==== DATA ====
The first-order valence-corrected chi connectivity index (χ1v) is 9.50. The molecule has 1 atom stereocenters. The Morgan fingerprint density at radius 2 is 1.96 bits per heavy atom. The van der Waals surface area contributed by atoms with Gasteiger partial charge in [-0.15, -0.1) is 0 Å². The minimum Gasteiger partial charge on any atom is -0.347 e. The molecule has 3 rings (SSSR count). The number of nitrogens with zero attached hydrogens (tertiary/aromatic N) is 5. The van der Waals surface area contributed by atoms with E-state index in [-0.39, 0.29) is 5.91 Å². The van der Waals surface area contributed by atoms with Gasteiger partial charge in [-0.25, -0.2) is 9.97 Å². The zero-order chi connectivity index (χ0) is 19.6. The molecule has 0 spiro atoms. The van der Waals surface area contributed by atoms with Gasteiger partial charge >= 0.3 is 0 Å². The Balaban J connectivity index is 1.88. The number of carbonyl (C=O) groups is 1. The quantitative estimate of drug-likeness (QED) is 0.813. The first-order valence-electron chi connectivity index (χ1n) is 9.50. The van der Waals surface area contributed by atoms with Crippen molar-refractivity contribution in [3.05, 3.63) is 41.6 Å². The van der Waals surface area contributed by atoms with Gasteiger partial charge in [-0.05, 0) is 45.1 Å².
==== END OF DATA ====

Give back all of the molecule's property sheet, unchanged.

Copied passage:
The first-order valence-corrected chi connectivity index (χ1v) is 9.50. The molecule has 1 atom stereocenters. The Morgan fingerprint density at radius 2 is 1.96 bits per heavy atom. The van der Waals surface area contributed by atoms with Gasteiger partial charge in [-0.15, -0.1) is 0 Å². The minimum Gasteiger partial charge on any atom is -0.347 e. The molecule has 3 rings (SSSR count). The number of nitrogens with zero attached hydrogens (tertiary/aromatic N) is 5. The van der Waals surface area contributed by atoms with E-state index in [-0.39, 0.29) is 5.91 Å². The van der Waals surface area contributed by atoms with Gasteiger partial charge in [-0.25, -0.2) is 9.97 Å². The zero-order chi connectivity index (χ0) is 19.6. The molecule has 0 spiro atoms. The van der Waals surface area contributed by atoms with Gasteiger partial charge >= 0.3 is 0 Å². The Balaban J connectivity index is 1.88. The number of carbonyl (C=O) groups is 1. The quantitative estimate of drug-likeness (QED) is 0.813. The first-order valence-electron chi connectivity index (χ1n) is 9.50. The van der Waals surface area contributed by atoms with Crippen molar-refractivity contribution in [3.05, 3.63) is 41.6 Å². The van der Waals surface area contributed by atoms with Gasteiger partial charge in [-0.05, 0) is 45.1 Å².